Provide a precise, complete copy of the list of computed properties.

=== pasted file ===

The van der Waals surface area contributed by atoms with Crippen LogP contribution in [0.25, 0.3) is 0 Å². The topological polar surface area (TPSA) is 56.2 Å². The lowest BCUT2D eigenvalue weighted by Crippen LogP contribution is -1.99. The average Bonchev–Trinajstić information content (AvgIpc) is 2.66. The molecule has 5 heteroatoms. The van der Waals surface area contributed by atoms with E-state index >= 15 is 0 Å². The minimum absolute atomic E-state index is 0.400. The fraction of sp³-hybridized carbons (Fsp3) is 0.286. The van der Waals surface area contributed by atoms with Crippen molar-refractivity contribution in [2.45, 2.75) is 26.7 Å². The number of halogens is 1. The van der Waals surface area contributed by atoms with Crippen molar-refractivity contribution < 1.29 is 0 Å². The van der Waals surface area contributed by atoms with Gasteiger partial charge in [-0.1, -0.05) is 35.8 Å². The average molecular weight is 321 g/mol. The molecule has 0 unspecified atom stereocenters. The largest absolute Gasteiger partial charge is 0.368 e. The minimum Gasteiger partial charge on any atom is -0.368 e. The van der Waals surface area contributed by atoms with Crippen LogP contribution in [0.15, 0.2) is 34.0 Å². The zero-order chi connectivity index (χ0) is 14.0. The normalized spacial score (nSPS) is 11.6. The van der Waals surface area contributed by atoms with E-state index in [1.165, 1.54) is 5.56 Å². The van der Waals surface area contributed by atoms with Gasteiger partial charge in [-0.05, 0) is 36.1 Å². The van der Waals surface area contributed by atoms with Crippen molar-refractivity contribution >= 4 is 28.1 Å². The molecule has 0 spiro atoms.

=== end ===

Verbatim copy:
The van der Waals surface area contributed by atoms with Crippen LogP contribution in [0.25, 0.3) is 0 Å². The topological polar surface area (TPSA) is 56.2 Å². The lowest BCUT2D eigenvalue weighted by Crippen LogP contribution is -1.99. The average Bonchev–Trinajstić information content (AvgIpc) is 2.66. The molecule has 5 heteroatoms. The van der Waals surface area contributed by atoms with E-state index >= 15 is 0 Å². The minimum absolute atomic E-state index is 0.400. The fraction of sp³-hybridized carbons (Fsp3) is 0.286. The van der Waals surface area contributed by atoms with Crippen molar-refractivity contribution in [2.45, 2.75) is 26.7 Å². The number of halogens is 1. The van der Waals surface area contributed by atoms with Crippen molar-refractivity contribution < 1.29 is 0 Å². The van der Waals surface area contributed by atoms with Gasteiger partial charge in [-0.1, -0.05) is 35.8 Å². The average molecular weight is 321 g/mol. The molecule has 0 unspecified atom stereocenters. The largest absolute Gasteiger partial charge is 0.368 e. The minimum Gasteiger partial charge on any atom is -0.368 e. The van der Waals surface area contributed by atoms with Crippen LogP contribution in [0.15, 0.2) is 34.0 Å². The zero-order chi connectivity index (χ0) is 14.0. The normalized spacial score (nSPS) is 11.6. The van der Waals surface area contributed by atoms with E-state index in [1.165, 1.54) is 5.56 Å². The van der Waals surface area contributed by atoms with Gasteiger partial charge in [-0.05, 0) is 36.1 Å². The van der Waals surface area contributed by atoms with Crippen molar-refractivity contribution >= 4 is 28.1 Å². The molecule has 0 spiro atoms.